1. King Milinda, at S^agala the famous town of yore,To N^agasena, the world famous sage, repaired.(So the deep Ganges to the deeper ocean flows.)To him, the eloquent, the bearer of the torchOf Truth, dispeller of the darkness of [human]'s minds,Subtle and knotty questions did he put, many,Turning on many points. Then were solutions givenProfound in meaning, gaining access to the heart,Sweet to the ear, and passing wonderful and strange.For N^agasena's talk plunged to the hidden depthsOf "Vinaya" and of "Abhidharma" (discipline and psychology)
Unravelling all the meshes of the sutras' net,Glittering the while with metaphors and reasoning high.Come then! Apply the mind, and let the heart rejoice,And hearken to these subtle questionings, all groundsOf doubt well fitted to resolve.
The Milindapanha in German (payer.de)
2. Thus hath it been handed down by tradition -- There is in the country of the Yonakas a great center of trade, a city called S^agala, situated in a delightful country well watered and hilly, abounding in parks and gardens and groves and lakes and resevoirs, a paradise of rivers and mountains and woods. Wise architects have laid it out, and its people know of no oppression, since all their enemies and adversaries have been put down. Brave is its defense, with many and various strong towers and ramparts, with superb gates and entrance archways, and with the royal citadel in its midst, white walled and deeply moated. Well laid out are its streets, squares, cross roads, and marketplaces. Well displayed are the innumerable sorts of costly merchandise with which its shops are filled.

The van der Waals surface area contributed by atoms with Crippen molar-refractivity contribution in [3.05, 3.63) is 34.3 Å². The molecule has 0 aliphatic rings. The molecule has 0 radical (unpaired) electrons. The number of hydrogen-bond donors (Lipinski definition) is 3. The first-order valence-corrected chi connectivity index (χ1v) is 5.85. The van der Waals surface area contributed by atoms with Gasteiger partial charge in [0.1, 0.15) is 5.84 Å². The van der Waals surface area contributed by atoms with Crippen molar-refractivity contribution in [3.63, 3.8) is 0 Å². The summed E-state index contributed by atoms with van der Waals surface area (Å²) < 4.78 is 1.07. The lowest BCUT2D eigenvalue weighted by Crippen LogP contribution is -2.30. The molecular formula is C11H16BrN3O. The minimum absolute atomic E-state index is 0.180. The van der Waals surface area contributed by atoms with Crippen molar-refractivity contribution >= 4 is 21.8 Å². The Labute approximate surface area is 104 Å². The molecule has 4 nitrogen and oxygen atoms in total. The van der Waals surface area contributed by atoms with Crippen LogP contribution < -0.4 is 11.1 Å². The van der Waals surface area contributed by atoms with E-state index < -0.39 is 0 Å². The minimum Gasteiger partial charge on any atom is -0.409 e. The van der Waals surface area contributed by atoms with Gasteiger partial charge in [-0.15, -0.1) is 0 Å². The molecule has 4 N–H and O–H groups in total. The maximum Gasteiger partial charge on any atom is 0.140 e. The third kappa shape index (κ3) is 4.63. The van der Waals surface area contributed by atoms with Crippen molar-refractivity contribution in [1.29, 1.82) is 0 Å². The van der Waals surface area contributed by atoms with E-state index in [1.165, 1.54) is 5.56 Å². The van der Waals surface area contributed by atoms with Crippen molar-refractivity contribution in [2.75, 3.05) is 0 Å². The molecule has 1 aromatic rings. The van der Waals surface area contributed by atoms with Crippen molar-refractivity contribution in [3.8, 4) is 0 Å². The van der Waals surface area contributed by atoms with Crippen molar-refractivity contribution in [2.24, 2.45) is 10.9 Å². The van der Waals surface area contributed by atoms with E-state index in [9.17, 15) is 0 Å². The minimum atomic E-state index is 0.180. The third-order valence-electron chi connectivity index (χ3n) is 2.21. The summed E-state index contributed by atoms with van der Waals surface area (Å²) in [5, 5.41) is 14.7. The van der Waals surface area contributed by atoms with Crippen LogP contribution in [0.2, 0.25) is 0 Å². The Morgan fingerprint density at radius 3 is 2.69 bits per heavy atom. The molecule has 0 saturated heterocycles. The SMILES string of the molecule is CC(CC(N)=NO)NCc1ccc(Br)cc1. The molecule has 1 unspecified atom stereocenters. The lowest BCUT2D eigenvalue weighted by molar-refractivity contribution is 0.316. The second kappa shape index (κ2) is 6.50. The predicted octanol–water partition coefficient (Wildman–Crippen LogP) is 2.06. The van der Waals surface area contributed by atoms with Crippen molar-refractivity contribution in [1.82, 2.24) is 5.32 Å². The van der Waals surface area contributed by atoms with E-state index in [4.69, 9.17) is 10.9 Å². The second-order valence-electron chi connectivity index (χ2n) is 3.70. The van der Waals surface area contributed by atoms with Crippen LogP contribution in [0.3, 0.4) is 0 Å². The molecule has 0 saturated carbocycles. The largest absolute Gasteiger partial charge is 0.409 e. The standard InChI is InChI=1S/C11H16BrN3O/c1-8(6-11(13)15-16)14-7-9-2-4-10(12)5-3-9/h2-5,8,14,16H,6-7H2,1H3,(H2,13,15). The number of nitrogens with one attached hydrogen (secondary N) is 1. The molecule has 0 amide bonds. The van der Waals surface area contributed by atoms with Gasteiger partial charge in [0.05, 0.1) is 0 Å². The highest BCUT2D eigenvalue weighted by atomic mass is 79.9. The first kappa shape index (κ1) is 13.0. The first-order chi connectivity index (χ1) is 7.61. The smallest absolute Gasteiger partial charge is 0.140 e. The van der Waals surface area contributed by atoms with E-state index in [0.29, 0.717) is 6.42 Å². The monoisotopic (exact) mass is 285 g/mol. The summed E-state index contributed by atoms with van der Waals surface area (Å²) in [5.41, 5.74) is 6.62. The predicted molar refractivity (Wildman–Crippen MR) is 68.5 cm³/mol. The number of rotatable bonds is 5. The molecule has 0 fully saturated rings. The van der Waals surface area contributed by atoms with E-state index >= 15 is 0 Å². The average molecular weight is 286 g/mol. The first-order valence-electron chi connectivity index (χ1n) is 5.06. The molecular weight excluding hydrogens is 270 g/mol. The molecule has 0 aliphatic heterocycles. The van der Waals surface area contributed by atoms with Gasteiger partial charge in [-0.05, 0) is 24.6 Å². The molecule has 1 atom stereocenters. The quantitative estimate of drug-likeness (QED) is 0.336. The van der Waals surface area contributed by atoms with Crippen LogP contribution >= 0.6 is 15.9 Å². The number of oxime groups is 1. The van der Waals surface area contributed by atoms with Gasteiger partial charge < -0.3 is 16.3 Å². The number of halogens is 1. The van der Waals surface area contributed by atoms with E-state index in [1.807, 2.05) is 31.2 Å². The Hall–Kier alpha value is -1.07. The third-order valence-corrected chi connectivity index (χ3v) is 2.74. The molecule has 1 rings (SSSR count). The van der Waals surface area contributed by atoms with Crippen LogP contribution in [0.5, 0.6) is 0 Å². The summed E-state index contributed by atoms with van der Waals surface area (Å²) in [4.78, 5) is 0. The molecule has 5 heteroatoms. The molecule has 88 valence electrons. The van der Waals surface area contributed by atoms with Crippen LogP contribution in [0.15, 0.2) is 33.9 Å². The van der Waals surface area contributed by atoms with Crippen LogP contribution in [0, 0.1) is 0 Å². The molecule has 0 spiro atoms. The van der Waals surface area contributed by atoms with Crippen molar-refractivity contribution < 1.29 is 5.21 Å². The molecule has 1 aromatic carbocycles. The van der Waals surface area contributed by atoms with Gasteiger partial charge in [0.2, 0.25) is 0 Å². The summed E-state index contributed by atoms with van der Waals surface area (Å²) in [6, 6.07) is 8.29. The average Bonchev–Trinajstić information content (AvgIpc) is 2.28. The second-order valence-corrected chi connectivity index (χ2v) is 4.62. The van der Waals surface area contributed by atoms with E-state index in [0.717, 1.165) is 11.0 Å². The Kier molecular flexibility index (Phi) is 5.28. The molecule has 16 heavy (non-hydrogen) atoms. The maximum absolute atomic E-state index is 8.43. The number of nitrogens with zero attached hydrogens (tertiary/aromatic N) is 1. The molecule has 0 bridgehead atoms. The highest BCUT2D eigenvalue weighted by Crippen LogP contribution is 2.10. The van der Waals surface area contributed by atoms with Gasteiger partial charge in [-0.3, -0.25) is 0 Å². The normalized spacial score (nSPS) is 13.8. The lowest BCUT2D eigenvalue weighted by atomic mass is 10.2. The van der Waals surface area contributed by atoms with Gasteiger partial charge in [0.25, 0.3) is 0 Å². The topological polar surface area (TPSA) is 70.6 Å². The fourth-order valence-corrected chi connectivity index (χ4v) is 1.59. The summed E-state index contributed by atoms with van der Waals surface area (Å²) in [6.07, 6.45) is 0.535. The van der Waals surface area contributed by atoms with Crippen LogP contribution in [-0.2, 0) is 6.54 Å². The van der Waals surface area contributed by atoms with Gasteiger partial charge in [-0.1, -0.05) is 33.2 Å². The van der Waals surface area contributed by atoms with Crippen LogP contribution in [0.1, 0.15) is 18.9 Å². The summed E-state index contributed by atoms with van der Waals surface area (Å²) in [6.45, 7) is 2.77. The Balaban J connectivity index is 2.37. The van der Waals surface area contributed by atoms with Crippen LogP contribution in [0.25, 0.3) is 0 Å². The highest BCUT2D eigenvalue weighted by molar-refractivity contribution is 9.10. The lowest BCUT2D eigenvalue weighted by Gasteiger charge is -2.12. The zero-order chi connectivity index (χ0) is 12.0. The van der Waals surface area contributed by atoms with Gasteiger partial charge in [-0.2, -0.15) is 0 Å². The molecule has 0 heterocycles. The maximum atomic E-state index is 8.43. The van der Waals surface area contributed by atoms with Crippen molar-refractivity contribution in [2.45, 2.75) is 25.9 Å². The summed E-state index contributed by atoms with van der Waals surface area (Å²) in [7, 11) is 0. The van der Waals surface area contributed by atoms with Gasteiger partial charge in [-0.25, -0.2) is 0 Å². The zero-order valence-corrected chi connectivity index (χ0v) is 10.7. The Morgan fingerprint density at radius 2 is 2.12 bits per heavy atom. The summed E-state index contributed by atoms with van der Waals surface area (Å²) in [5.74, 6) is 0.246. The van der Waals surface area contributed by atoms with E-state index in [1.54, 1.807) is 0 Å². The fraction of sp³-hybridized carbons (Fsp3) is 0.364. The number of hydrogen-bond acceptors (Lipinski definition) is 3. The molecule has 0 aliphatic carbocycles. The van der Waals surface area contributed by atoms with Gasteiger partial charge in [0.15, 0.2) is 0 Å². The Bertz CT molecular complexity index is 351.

It is richly adorned with hundreds of alms-halls of various kinds. And it is splendid with hundreds of thousands of magnificent mansions ["vimana", spacecraft, UFO ships], which rise aloft like the mountain peaks of the Himalayas. Its streets are filled with elephants, horses, carriages, and foot-passengers, frequented by groups of handsome men and beautiful women, and crowded by men of all sorts and conditions, brahmins, nobles, laborers, and servants. They resound with cries of "Welcome!" to teachers of every creed. And the city is the resort of the leading people of each of the differing sects. Shops are there for the sale of Benares muslin, of Kotumbara stuffs, and of other cloths of various kinds. And sweet odors are exhaled from the bazaars, where all sorts of flowers and perfumes are tastefully set out. Jewels are there in plenty, such as human hearts desire. And guilds of traders in all sorts of finery display their goods in the bazaars that face all quarters of the sky. So full is the city of money and of gold and silver ware, of copper and stoneware, that it is a very mine of dazzling treasures. And there is laid up there much store of property and corn and things of value in warehouses -- foods and drinks of every sort, syrups, and candies of every kind. In wealth it rivals Uttara-kuru, and in glory it is as ^Alakamand^a, the city of the gods (sky-"devas").